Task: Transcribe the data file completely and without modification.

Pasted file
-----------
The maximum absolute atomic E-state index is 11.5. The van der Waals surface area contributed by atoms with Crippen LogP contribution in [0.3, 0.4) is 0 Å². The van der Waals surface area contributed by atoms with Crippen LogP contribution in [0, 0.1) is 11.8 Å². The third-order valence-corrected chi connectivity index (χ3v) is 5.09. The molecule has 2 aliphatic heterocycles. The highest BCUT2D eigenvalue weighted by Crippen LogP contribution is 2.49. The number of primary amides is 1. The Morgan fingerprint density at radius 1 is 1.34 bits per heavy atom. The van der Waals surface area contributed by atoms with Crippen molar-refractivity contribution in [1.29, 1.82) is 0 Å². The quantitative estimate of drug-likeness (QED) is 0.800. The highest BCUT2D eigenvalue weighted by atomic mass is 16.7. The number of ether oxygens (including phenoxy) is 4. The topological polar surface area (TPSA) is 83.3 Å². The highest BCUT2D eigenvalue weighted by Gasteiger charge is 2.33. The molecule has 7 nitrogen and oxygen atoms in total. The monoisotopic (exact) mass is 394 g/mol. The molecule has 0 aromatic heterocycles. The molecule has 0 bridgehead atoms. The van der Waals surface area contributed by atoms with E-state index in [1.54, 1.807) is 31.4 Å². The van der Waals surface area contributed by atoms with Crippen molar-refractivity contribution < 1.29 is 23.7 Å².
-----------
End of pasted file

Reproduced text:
The maximum absolute atomic E-state index is 11.5. The van der Waals surface area contributed by atoms with Crippen LogP contribution in [0.3, 0.4) is 0 Å². The van der Waals surface area contributed by atoms with Crippen LogP contribution in [0, 0.1) is 11.8 Å². The third-order valence-corrected chi connectivity index (χ3v) is 5.09. The molecule has 2 aliphatic heterocycles. The highest BCUT2D eigenvalue weighted by Crippen LogP contribution is 2.49. The number of primary amides is 1. The Morgan fingerprint density at radius 1 is 1.34 bits per heavy atom. The van der Waals surface area contributed by atoms with Crippen molar-refractivity contribution in [1.29, 1.82) is 0 Å². The quantitative estimate of drug-likeness (QED) is 0.800. The highest BCUT2D eigenvalue weighted by atomic mass is 16.7. The number of ether oxygens (including phenoxy) is 4. The topological polar surface area (TPSA) is 83.3 Å². The highest BCUT2D eigenvalue weighted by Gasteiger charge is 2.33. The molecule has 7 nitrogen and oxygen atoms in total. The monoisotopic (exact) mass is 394 g/mol. The molecule has 0 aromatic heterocycles. The molecule has 0 bridgehead atoms. The van der Waals surface area contributed by atoms with E-state index in [1.54, 1.807) is 31.4 Å². The van der Waals surface area contributed by atoms with Crippen molar-refractivity contribution < 1.29 is 23.7 Å².